We present a 25-year-old patient with juvenile rheumatoid arthritis and ankylosis of both hips and both knees treated by staged bilateral hip and knee arthroplasty. She was followed up for 18 months. We discuss the pre-operative planning, surgical details and post-operative rehabilitation.

The Journal of Bone & Joint Surgery British Volume
Vol. 89-B, Issue 9 | Pages 1270 - 1271
1 Sep 2007

The Journal of Bone & Joint Surgery British Volume
Vol. 89-B, Issue 6 | Pages 730 - 735
1 Jun 2007
Derbyshire B Porter ML

We performed a three-year radiostereometric analysis (RSA) study of the Elite Plus femoral component on 25 patients undergoing primary total hip replacement. Additional assessments and measurements from standard radiographs were also made.

Subsidence of the stem occurred at the cement-stem interface. At 36 months the subsidence of the stem centroid was a mean of 0.30 mm (0.02 to 1.28), and was continuing at a slow rate. At the same time point, internal rotation and posterior migration of the femoral head had ceased. One stem migrated excessively and additional assessments suggested that this was probably due to high patient demand.

The failure rate of 4% in our study is consistent with data from arthroplasty registers but contrasts with poor results from another RSA study, and from some clinical studies. We believe that the surgical technique, particularly the use of high-viscosity cement, may have been an important factor contributing to our results.

The Journal of Bone & Joint Surgery British Volume
Vol. 89-B, Issue 4 | Pages 434 - 440
1 Apr 2007
Board TN Karva A Board RE Gambhir AK Porter ML

Heterotopic ossification following joint replacement in the lower limb occurs in 3% to 90% of cases. Higher grades of heterotopic ossification can result in significant limitation of function and can negate the benefits of joint replacement. The understanding of the pathophysiology of this condition has improved in recent years. It would appear to be related to a combination of systemic and local factors, including over-expression of bone morphogenetic protein-4. There is currently little evidence to support the routine use of prophylaxis for heterotopic ossification in arthroplasty patients, but prophylaxis is recommended by some for high-risk patients. Radiotherapy given as one dose of 7 Gy to 8 Gy, either pre-operatively (< four hours before) or post-operatively (within 72 hours of surgery), appears to be more effective than indometacin therapy (75 mg daily for six weeks). In cases of prophylaxis against recurrent heterotopic ossification following excision, recent work has suggested that a combination of radiotherapy and indometacin is effective. Advances in our understanding of this condition may permit the development of newer, safer treatment modalities.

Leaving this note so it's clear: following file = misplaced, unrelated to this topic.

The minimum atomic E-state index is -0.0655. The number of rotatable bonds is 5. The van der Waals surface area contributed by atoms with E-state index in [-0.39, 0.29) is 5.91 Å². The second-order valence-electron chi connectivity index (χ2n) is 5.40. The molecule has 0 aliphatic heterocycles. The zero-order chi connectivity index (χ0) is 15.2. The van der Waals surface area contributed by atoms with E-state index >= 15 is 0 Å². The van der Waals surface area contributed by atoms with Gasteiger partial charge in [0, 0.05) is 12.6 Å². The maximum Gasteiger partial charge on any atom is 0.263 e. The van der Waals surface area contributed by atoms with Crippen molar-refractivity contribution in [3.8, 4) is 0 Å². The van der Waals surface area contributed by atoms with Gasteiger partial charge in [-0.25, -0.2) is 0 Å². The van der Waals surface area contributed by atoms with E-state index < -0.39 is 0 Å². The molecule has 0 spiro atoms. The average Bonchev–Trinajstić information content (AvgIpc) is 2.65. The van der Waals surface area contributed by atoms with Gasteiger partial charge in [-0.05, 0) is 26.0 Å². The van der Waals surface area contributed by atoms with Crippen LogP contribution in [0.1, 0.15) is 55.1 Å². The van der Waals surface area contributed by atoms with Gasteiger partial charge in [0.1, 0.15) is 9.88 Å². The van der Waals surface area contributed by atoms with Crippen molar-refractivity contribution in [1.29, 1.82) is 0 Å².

The Journal of Bone & Joint Surgery British Volume
Vol. 88-B, Issue 12 | Pages 1676 - 1676
1 Dec 2006

The Journal of Bone & Joint Surgery British Volume
Vol. 88-B, Issue 9 | Pages 1141 - 1142
1 Sep 2006
Phillips SJ Chavan R Porter ML Kay PR Hodgkinson JP Purbach B Reddick AH Frayne JM

We carried out a retrospective case-control study in 80 patients who underwent a revision total hip replacement. Group A (40 patients) received tranexamic acid and intra-operative cell salvage. Group B (40 patients) was a matched control group and did not receive this management. Each group was divided into four subgroups: revision of both components, revision of both components with bone grafting, revision of the acetabular component with or without bone graft, and revision of the femoral component with or without bone graft.

In group A the total number of units transfused was 52, compared with 139 in group B, representing a reduction in blood usage of 62.5%. The mean amount of blood transfused from cell salvage in each group was 858 ml (113 to 2100), 477 ml (0 to 2680), 228 ml (75 to 315) and 464 ml (120 to 1125), respectively. There was a significant difference in the amount of blood returned between the groups (p < 0.0001).

In group A, 22 patients needed transfusion and in group B, 37 (p < 0.0001). A cost analysis calculation showed a total revenue saving of £70 000 and a potential saving throughout our facility of £318 288 per year.

Our results show that a significant reduction in blood transfusion can be made using combined cell salvage and tranexamic acid in revision surgery of the hip.

The Journal of Bone & Joint Surgery British Volume
Vol. 88-B, Issue 7 | Pages 976 - 976
1 Jul 2006